Up until this point things had been going as planned, but now, so close to the destination, Josseline suddenly fell to the ground and began to vomit violently. On this rugged journey, it only takes one small thing to go wrong for everything to suddenly spiral out of control. A harmless slip on a wet rock becomes a twisted ankle and a death sentence. An unnoticed brush against a cactus can bring cataclysmic infection and sickness. The scorching heat of the day and the bone-chilling cold of the night can team up on even the healthiest of bodies. We don't know what made Josseline sick, but we do know it is an all too common story.

And the group, composed of the coyote and mostly other adults, some of whom knew Josseline and her family well, had a decision to make. Every minute counted. They had a ride to meet in a few more miles along a deserted old highway and if they were not there, it would leave without them. Josseline was too sick and weak to go on any farther, and at 100 pounds, too heavy to be carried to the road. Against her brother's wailing, the group decided to leave her there, convinced just enough by the Coyote that a Border Patrol agent would certainly be by soon, that they left a young, sick girl alone in the harsh desert wilderness.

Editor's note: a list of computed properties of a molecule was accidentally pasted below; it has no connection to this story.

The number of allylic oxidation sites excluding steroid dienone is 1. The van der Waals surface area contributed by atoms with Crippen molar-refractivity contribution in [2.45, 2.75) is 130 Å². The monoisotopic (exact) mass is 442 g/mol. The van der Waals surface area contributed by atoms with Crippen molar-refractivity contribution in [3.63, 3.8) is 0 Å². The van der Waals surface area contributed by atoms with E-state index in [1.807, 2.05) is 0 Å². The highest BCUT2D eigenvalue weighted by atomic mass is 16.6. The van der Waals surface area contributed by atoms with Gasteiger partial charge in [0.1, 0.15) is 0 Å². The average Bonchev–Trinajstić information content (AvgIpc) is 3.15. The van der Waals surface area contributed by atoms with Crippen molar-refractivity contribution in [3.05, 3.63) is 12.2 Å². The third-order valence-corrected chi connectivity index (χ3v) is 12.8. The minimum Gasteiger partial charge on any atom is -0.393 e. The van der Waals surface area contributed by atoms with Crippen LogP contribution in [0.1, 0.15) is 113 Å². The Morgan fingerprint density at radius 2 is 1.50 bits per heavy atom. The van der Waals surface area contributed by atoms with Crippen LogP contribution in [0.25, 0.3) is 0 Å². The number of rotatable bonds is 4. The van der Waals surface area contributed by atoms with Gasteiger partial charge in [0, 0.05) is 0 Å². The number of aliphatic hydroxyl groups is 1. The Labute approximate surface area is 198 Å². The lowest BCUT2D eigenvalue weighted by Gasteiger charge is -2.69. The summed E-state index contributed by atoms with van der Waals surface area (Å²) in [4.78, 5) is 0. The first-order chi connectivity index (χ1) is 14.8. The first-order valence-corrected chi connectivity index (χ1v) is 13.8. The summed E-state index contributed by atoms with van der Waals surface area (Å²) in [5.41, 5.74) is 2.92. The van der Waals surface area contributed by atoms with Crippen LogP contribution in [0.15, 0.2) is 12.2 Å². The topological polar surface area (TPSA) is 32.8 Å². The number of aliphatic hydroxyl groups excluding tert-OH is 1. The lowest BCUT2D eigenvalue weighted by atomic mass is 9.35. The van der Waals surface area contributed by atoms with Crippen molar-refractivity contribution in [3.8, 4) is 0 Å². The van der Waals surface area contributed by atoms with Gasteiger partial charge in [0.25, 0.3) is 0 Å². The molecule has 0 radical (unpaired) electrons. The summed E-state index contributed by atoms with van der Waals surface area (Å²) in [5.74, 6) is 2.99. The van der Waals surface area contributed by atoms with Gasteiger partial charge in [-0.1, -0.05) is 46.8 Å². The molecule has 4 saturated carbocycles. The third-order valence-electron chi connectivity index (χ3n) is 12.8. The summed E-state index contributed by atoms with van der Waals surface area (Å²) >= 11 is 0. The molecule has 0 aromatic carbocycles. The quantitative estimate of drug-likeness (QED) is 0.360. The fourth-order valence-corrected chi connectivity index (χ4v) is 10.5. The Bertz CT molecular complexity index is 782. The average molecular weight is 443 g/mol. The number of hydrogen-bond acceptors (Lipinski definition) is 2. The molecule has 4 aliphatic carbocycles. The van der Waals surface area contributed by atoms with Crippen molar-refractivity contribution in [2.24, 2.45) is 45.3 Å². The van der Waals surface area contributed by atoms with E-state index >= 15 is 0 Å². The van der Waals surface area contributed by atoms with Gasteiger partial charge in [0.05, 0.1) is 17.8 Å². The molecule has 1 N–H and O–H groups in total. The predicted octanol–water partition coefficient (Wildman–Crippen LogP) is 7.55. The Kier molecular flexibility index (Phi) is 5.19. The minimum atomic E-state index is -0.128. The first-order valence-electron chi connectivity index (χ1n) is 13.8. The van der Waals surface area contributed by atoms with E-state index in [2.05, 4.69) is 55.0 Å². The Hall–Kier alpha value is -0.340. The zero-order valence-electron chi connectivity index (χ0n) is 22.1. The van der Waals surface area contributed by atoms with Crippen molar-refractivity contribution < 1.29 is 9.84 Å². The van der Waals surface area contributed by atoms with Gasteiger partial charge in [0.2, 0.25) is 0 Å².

Four days later her brother arrived in Los Angeles and immediately told his mother what had happened, but it was far too late. That first night alone in the desert, the temperature dropped below freezing, and her clothes that spoke a thousand words about the yearnings of so many, failed to protect her frail young body, and Josseline died.

And I am just going to let us sit in the discomfort of that fact. There are so many ways to understand and explain this tragedy, but certainly no comforting silver linings. There are economic and political reasons, there are emotional and familial explanations, there are religious and cultural factors. But what I want to focus on right now is not the why, or the "what we can do to make it stop." Not because these are unimportant considerations. To the contrary, I would invite you to stay after the service today to participate in what I imagine will be an excellent conversation about these aspects of immigration. But I'm not going there because I don't have those answers, and I don't want to pretend I do.